• Class members are associated with the class object

    • exist once, a single copy

  • Instance members are associated with each instance object

    • multiple copies of an instance member exists, one copy in each instance object

  • Note: object members = object fields + object methods


Class vs instance members

Class vs Instance Members

Class: StudentReg Fee: E600

changeFee(double)

Mary Black0345678FT211

register()completeYear(int)graduate()

Sean Smith05076543FT228

Niamh Connor04565656FT211

register()completeYear(graduate()

Eoin Murphy05234567FT228

register()completeYear(int)graduate()

register()completeYear(int)graduate()


Class vs instance members1

Class vs Instance members

class Student {

// instance fieldsString name;int studentNo;String course;

// class fieldsstatic double regFee = 600;

// class methodsstatic void changeFee(double fee){...}

// instance methodsvoid register(){...}

}

class members declared using keyword static


Class members1

Class members

  • Classfields

    • a class field has the same value for all instances of the object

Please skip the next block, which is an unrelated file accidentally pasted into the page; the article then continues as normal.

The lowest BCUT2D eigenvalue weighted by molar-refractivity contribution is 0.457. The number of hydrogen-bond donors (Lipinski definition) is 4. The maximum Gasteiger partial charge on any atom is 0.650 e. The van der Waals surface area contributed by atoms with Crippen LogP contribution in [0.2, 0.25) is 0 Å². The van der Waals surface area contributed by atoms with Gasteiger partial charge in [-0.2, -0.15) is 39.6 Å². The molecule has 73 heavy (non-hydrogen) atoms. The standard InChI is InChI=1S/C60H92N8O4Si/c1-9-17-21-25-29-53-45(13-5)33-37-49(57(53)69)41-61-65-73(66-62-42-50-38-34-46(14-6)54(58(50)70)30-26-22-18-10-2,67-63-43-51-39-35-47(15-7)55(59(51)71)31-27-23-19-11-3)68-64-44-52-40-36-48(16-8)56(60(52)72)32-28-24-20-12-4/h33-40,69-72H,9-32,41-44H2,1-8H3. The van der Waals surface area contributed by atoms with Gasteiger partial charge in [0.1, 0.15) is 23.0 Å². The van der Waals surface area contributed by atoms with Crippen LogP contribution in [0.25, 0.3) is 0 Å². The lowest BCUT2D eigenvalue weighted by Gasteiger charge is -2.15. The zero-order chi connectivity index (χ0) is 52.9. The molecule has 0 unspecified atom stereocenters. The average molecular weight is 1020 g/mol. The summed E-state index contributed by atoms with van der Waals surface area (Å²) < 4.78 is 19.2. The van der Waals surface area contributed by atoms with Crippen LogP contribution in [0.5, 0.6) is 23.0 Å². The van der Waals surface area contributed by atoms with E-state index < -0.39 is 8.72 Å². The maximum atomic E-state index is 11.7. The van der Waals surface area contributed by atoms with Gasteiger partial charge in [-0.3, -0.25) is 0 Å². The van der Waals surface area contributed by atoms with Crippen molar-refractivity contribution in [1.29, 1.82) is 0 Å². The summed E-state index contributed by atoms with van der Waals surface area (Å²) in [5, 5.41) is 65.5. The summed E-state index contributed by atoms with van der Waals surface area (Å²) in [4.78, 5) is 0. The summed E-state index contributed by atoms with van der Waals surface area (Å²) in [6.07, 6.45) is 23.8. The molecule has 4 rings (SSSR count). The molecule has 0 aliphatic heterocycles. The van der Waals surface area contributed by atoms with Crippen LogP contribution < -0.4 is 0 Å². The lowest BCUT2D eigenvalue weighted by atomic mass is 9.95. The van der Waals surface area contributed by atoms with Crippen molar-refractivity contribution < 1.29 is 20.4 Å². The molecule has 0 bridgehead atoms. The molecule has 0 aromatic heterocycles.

• a class field declared with a final modifier is a constant

      public static final double PI=3.14159;

  • Class methods

    • a class method cannot use any instance members (fields or methods)


Declaring a class with a method and instantiating an object of a class1

Declaring a Class with a Method and Instantiating an Object of a Class

  • Method declarations

    • Keyword public indicates method is available to public

    • Keyword void indicates no return type

    • Access modifier, return type, name of method and parentheses comprise method header


Creating instance objects new keyword

class type

constructor

instance objectvariable name

Creating Instance Objects- new keyword

  • Instance objects are created from the class definition

  • To create instance objects need a special type of method called a constructor

  • Instance objects are created using the keyword new

  • E.g. Student me = new Student();


Constructor

Constructor

  • The constructor

    • has the same name as the class(watch case sensitivity!)

    • allocates enough space for an instance object of the class specified

    • does not specify a return type

    • should initialise all instance fields


Constructor1

Constructor

class Student {

// fieldsString name;int studentNo;String course;// constructorStudent (String n, int s, String c){name=n;studentNo=s;course=c;}

// methods...}


Program structure

Program Structure

  • An OO program is a collection of objects interacting with each other

  • There are three types of classes

    • business class – for objects which represent persistent data in the system,